• ICT based techniques in irrigation systems to enhance irrigation system and agricultural water management system efficiencies.
  • An application for users to access soil moisture deficit data and weather measurements through an online evapotranspiration-based irrigation scheduling tool.
  • ICT-based monitoring system to access the real-time risk of soil and irrigation water contamination in a pilot area for agricultural planning using a hierarchical management strategy.
  • ICT-based system to observe soil moisture content, nutrient content, and the soil pH of agricultural areas.
  • smartphone-based application as a crowdsourcing and human sensing tool to observe land conditions such as crop cover and growth.
  • ICT-based system which offers Agro-climatic data, soil data, and hydraulic system data to farmers in the irrigation scheduling of crop production.

Most of these technologies have already been developed and an innovative approach to them is still feasible and practical.

The major purposes of agricultural environmental monitoring systems include supporting early warning systems and measuring baseline data that policy makers and resources managers can use in planning.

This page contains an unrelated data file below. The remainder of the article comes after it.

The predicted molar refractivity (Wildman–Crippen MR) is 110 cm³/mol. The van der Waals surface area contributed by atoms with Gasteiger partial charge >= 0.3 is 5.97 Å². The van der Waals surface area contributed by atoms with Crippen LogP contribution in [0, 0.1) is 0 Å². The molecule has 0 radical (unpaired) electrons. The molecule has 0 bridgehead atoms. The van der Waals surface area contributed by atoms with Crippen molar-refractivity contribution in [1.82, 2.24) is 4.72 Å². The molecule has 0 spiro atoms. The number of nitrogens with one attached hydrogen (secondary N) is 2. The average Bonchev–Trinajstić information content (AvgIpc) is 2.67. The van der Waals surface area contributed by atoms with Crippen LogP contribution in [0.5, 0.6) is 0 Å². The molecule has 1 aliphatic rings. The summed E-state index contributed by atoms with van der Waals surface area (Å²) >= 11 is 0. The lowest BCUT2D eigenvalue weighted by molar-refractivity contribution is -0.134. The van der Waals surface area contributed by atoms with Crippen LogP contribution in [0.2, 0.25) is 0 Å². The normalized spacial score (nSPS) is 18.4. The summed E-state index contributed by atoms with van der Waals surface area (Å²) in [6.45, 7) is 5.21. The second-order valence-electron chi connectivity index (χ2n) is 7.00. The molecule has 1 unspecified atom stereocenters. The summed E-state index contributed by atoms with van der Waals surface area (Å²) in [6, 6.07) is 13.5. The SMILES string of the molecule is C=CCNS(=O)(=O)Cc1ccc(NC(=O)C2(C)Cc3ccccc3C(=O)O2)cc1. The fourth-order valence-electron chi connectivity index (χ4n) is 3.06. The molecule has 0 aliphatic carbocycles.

Since blockchain technology eliminates a single point of failure, increased data transparency and immutability will transform current economic organization and governance. Blockchain competitiveness and cost-effectiveness are likely to increase following three laws:

  1. Moore’s law, i.e., time required for data processing halves every 18 months.
  2. Kryder’s Law, i.e., data storage halves every year; and
  3. Nielsen’s Law, bandwidth doubles every two years.

Because blockchain can facilitate various transactions and processes as a democratizing framework for a system of distributed networks, ICT e-agriculture with a blockchain infrastructure is the evolutionary next step for current ICT enabled farm systems and e-agriculture schemes. While the internet allows us to share digitized information, the internet of things (IoT) yields much ICT data currently stored in databases or networked databases with centralized cloud computing architecture.

With blockchain, however, agricultural and environmental monitoring data stored in a distributed cloud allows us to engineer trust and secure sustainable agricultural development with transparent data and ICT. In this way, blockchain technology is the foundation for democratized, automatic, and transparent data management. ICT agricultural systems with blockchain infrastructures are therefore immutable and decentralized record management systems. Moreover, this immutability may revolutionize the way all biophysical resources are recorded and traced from source, to use, to reuse in large scale datasets, and may ensure government record and service integrity.

A Blockchain infrastructure is the next step in the evolution of agri-tech as applied in agribusiness.

kivuti kamau

Data Modelling, Design & Development